If you want to sell a million copies, it pays to know how not to market your book.
So you’ve written a book. Congrats!
The easy part is over! Now it’s time to take your baby into the marketplace and sell, sell, sell!
Most authors are less than enthused about this part, usually because they don’t want to seem like they’re bragging or too excited. Heaven forbid you be proud of the fact that you’ve spent YEARS laboring to get the story in your head onto paper and that a publisher liked it enough to put it out in the world for readers to consume. But you know what? You SHOULD be proud! You should be screaming it from the rooftops! Or from Twitter, at the very least.
So, in an effort to help authors market their book as effective as possible, may I present the following tips on what NOT to do (and one thing that you definitely should do that many authors—bafflingly—do not):
Number 1: Don’t piss off your publicist by emailing her every day to ask if she’s gotten you onto The Today Show yet.
Believe me, your publicist wants your book to succeed. She wants you to be happy. But by writing her every day to ask if she’s pitched THIS outlet or THIS outlet or hey, what about THIS outlet??—you’re not helping, and probably just making her sigh heavily every time your name shows up in her inbox. Odds are she’s already pitched all the outlets you mentioned, followed up with them, followed up with them again, and probably one more time for good measure. She’s been told that they’re not interested, or the book doesn’t fit with any upcoming articles/segments, whatever. And she’s probably bummed about it too.
But one thing you SHOULD know is that just because an outlet might not be interested at this very moment, that doesn’t mean that a journalist/producer/blogger won’t hold on to the pitch and look it up again when they DO have a need for it. All is not lost! And if you see an outlet/read a story in a publication that seems tailored made to feature you/your book, absolutely tell her. Just not every day. (Can you tell I used to be a publicist?) And, whatever you do, do NOT sic your agent on her. (This actually happened to me! And the agent was very mean! And made me cry! So. Don’t do that.)
Number 2: Don’t have completely unrealistic expectations for your book, aka Harry Potter Syndrome.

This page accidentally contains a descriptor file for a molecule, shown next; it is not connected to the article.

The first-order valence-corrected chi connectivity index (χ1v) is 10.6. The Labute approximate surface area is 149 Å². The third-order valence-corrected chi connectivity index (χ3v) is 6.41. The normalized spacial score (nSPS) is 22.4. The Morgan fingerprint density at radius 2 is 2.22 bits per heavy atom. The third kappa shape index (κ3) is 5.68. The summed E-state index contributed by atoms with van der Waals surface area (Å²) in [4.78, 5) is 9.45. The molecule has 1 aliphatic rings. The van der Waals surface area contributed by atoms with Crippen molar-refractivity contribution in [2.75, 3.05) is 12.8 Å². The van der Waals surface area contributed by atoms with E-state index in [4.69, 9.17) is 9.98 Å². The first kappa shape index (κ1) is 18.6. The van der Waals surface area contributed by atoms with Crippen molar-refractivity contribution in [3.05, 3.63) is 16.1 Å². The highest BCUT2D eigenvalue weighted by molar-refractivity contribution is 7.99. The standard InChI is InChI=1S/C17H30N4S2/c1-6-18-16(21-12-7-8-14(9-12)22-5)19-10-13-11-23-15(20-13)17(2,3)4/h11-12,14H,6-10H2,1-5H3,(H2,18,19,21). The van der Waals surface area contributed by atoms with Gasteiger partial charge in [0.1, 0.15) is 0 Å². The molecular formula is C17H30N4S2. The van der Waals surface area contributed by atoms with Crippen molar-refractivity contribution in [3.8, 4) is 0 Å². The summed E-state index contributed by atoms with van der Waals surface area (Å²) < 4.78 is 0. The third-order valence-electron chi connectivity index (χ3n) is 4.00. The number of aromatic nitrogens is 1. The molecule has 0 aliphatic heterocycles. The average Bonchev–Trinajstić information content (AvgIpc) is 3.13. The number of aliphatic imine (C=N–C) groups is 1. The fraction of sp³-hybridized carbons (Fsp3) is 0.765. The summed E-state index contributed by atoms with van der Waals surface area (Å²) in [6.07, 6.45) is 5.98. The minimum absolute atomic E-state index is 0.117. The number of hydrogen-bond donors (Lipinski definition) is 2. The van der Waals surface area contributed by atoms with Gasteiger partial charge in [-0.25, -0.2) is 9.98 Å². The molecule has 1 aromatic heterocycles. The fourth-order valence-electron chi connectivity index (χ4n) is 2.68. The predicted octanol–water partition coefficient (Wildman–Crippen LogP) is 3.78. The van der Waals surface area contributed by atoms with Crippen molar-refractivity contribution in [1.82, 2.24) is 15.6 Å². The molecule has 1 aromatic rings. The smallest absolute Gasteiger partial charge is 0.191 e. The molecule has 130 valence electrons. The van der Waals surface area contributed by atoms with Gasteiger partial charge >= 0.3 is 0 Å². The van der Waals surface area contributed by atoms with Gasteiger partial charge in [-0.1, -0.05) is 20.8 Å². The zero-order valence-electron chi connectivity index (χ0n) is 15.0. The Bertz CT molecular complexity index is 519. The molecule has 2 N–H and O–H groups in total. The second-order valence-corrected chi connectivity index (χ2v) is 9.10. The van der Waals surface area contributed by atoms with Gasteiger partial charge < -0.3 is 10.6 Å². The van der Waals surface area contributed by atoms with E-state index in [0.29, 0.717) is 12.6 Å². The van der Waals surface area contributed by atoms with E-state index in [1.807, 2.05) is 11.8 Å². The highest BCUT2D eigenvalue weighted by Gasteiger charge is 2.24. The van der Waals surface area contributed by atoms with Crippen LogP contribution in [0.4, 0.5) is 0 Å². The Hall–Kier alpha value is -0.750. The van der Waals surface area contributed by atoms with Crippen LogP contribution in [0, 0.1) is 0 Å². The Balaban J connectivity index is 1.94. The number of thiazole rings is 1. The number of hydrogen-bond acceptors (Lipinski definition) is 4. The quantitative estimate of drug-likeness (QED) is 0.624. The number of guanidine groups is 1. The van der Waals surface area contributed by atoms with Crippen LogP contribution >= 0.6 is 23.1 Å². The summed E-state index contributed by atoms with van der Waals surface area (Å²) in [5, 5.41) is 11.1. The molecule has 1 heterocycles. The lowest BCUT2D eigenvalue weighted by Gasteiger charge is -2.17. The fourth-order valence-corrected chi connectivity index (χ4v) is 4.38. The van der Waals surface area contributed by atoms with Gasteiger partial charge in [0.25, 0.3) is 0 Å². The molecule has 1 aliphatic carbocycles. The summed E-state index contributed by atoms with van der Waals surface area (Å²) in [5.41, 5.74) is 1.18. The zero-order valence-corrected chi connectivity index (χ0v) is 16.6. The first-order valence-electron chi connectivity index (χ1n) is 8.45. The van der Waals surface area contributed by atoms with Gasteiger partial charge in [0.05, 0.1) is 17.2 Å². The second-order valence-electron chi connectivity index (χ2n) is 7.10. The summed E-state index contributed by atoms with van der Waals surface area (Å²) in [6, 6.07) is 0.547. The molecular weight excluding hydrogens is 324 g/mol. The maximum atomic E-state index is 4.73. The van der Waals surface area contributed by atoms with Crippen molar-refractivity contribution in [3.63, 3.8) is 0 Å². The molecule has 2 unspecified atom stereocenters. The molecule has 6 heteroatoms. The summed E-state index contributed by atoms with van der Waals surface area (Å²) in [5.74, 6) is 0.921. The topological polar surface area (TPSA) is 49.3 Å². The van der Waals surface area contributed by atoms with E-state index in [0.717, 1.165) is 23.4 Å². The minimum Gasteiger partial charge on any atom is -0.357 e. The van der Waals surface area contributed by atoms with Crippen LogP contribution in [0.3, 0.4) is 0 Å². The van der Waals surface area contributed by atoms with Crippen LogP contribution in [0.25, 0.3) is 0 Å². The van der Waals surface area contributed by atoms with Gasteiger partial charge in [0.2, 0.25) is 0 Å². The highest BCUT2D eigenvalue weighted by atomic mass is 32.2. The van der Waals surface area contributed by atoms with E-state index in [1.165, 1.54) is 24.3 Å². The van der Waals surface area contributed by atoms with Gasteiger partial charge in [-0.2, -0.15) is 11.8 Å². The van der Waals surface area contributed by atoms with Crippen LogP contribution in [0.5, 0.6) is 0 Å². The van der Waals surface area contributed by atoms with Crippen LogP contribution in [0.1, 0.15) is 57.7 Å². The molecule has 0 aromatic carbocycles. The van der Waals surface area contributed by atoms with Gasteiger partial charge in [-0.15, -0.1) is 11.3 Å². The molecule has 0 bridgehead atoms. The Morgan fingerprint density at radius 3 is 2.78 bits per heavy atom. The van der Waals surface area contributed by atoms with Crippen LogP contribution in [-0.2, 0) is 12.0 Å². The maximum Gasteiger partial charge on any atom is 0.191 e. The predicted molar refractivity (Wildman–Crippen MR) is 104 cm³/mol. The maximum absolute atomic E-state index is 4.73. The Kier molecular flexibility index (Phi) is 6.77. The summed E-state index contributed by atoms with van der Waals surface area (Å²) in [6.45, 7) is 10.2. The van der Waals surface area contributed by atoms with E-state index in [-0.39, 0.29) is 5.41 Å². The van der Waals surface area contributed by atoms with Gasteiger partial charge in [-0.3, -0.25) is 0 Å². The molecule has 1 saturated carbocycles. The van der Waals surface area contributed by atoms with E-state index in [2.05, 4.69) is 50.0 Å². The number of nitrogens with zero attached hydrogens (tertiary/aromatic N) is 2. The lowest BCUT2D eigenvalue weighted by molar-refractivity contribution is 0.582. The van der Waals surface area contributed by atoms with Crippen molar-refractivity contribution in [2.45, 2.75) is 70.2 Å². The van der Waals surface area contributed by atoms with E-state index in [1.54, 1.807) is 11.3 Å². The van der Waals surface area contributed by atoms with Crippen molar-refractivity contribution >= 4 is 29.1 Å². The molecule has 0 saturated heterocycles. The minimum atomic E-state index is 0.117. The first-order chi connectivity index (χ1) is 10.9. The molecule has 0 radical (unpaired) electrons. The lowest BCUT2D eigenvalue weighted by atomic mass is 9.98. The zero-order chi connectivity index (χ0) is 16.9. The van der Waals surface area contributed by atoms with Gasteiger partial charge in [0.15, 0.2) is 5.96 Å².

“It’s a marathon, not a sprint” is the truest cliché of any to describe book promotion. You know who sprints? Stephen King. James Patterson. Nicholas Sparks, as much as it pains me to write that. And I guarantee that, for at least their first few books, their marketing manager was sharing the same cliché with them. So take every opportunity you’re offered graciously, whether it’s from a blogger who has 10 regular readers or an event that has only a handful of attendees. Every little bit helps, and word of mouth is an incredibly powerful tool in the book-selling arsenal.
Number 3: Don’t be allergic to social media.
Ideally, you’ll have a decent following by the time your book comes out, but if you find the pub date inching closer and you’re still just overwhelmed by the mere thought of the Twittersphere and so just go about your business and pretend like it doesn’t exist, take heart. You do NOT need to be an expert at any social media channels to be effective on them, so don’t feel like you need to be perfect! Just start. It really is one of those things that becomes second nature much sooner than you’d think. Book Twitter especially can be a very welcoming place for new writers.
However—DO ask everyone you know or have ever met on the planet to review your book!
Yes, this feels sort of disingenuous. I know, and your family and friends will PROBABLY leave glowing reviews, but hey, you gotta start somewhere. Reviews can absolutely make or break a potential sale, and the more five-star ones readers see on Amazon or Goodreads, etc, the closer you are to earning out that advance.
In conclusion: Holy shit, you wrote a fucking book! And then someone published it! BE PROUD OF YOURSELF AND TELL THE WORLD!